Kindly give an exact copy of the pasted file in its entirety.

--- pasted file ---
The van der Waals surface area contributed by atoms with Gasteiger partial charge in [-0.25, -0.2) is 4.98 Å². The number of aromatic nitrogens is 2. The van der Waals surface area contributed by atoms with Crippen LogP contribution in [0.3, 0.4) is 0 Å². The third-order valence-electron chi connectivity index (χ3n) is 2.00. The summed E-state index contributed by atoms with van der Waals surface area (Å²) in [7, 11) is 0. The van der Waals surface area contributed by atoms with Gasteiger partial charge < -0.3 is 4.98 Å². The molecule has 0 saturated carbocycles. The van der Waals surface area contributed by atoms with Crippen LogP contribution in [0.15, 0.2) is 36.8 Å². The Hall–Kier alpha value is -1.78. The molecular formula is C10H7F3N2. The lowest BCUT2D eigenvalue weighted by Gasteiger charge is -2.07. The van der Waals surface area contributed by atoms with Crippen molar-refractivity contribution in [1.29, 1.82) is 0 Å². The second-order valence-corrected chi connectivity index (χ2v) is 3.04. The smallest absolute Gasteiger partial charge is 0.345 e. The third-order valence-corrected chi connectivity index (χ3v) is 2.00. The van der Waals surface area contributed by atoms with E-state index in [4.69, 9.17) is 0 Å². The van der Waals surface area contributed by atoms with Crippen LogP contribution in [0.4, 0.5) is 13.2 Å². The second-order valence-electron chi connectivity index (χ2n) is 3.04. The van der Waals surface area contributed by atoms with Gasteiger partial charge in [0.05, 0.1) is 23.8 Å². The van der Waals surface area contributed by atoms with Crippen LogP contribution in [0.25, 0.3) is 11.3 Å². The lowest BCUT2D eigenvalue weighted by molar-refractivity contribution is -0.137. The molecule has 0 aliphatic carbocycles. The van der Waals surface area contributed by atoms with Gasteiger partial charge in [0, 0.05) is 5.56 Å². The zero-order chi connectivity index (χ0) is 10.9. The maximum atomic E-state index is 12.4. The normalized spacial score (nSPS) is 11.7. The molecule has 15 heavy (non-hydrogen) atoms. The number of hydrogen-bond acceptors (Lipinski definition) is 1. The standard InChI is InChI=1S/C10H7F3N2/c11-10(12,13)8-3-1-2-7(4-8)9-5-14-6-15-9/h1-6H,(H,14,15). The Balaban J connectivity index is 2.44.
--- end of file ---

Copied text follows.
The van der Waals surface area contributed by atoms with Gasteiger partial charge in [-0.25, -0.2) is 4.98 Å². The number of aromatic nitrogens is 2. The van der Waals surface area contributed by atoms with Crippen LogP contribution in [0.3, 0.4) is 0 Å². The third-order valence-electron chi connectivity index (χ3n) is 2.00. The summed E-state index contributed by atoms with van der Waals surface area (Å²) in [7, 11) is 0. The van der Waals surface area contributed by atoms with Gasteiger partial charge < -0.3 is 4.98 Å². The molecule has 0 saturated carbocycles. The van der Waals surface area contributed by atoms with Crippen LogP contribution in [0.15, 0.2) is 36.8 Å². The Hall–Kier alpha value is -1.78. The molecular formula is C10H7F3N2. The lowest BCUT2D eigenvalue weighted by Gasteiger charge is -2.07. The van der Waals surface area contributed by atoms with Crippen molar-refractivity contribution in [1.29, 1.82) is 0 Å². The second-order valence-corrected chi connectivity index (χ2v) is 3.04. The smallest absolute Gasteiger partial charge is 0.345 e. The third-order valence-corrected chi connectivity index (χ3v) is 2.00. The van der Waals surface area contributed by atoms with E-state index in [4.69, 9.17) is 0 Å². The van der Waals surface area contributed by atoms with Crippen LogP contribution in [0.4, 0.5) is 13.2 Å². The second-order valence-electron chi connectivity index (χ2n) is 3.04. The van der Waals surface area contributed by atoms with Gasteiger partial charge in [0.05, 0.1) is 23.8 Å². The van der Waals surface area contributed by atoms with Crippen LogP contribution in [0.25, 0.3) is 11.3 Å². The lowest BCUT2D eigenvalue weighted by molar-refractivity contribution is -0.137. The molecule has 0 aliphatic carbocycles. The van der Waals surface area contributed by atoms with Gasteiger partial charge in [0, 0.05) is 5.56 Å². The zero-order chi connectivity index (χ0) is 10.9. The maximum atomic E-state index is 12.4. The normalized spacial score (nSPS) is 11.7. The molecule has 15 heavy (non-hydrogen) atoms. The number of hydrogen-bond acceptors (Lipinski definition) is 1. The standard InChI is InChI=1S/C10H7F3N2/c11-10(12,13)8-3-1-2-7(4-8)9-5-14-6-15-9/h1-6H,(H,14,15). The Balaban J connectivity index is 2.44.